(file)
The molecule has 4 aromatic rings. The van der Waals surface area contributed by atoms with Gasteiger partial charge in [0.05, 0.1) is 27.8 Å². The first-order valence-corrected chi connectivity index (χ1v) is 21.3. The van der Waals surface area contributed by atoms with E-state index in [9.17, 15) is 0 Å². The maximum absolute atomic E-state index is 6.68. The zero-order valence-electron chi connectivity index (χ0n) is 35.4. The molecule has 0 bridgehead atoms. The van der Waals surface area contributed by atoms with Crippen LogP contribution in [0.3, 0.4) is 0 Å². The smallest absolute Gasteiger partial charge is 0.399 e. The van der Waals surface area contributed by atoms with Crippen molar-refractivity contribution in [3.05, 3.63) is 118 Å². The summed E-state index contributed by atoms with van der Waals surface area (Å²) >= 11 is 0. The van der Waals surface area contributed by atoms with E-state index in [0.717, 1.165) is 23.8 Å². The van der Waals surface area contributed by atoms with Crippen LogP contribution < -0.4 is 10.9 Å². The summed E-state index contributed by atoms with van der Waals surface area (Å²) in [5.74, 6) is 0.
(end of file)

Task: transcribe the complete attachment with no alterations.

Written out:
The molecule has 4 aromatic rings. The van der Waals surface area contributed by atoms with Gasteiger partial charge in [0.05, 0.1) is 27.8 Å². The first-order valence-corrected chi connectivity index (χ1v) is 21.3. The van der Waals surface area contributed by atoms with E-state index in [9.17, 15) is 0 Å². The maximum absolute atomic E-state index is 6.68. The zero-order valence-electron chi connectivity index (χ0n) is 35.4. The molecule has 0 bridgehead atoms. The van der Waals surface area contributed by atoms with Crippen LogP contribution in [0.3, 0.4) is 0 Å². The smallest absolute Gasteiger partial charge is 0.399 e. The van der Waals surface area contributed by atoms with Crippen molar-refractivity contribution in [3.05, 3.63) is 118 Å². The summed E-state index contributed by atoms with van der Waals surface area (Å²) >= 11 is 0. The van der Waals surface area contributed by atoms with E-state index in [0.717, 1.165) is 23.8 Å². The van der Waals surface area contributed by atoms with Crippen LogP contribution < -0.4 is 10.9 Å². The summed E-state index contributed by atoms with van der Waals surface area (Å²) in [5.74, 6) is 0.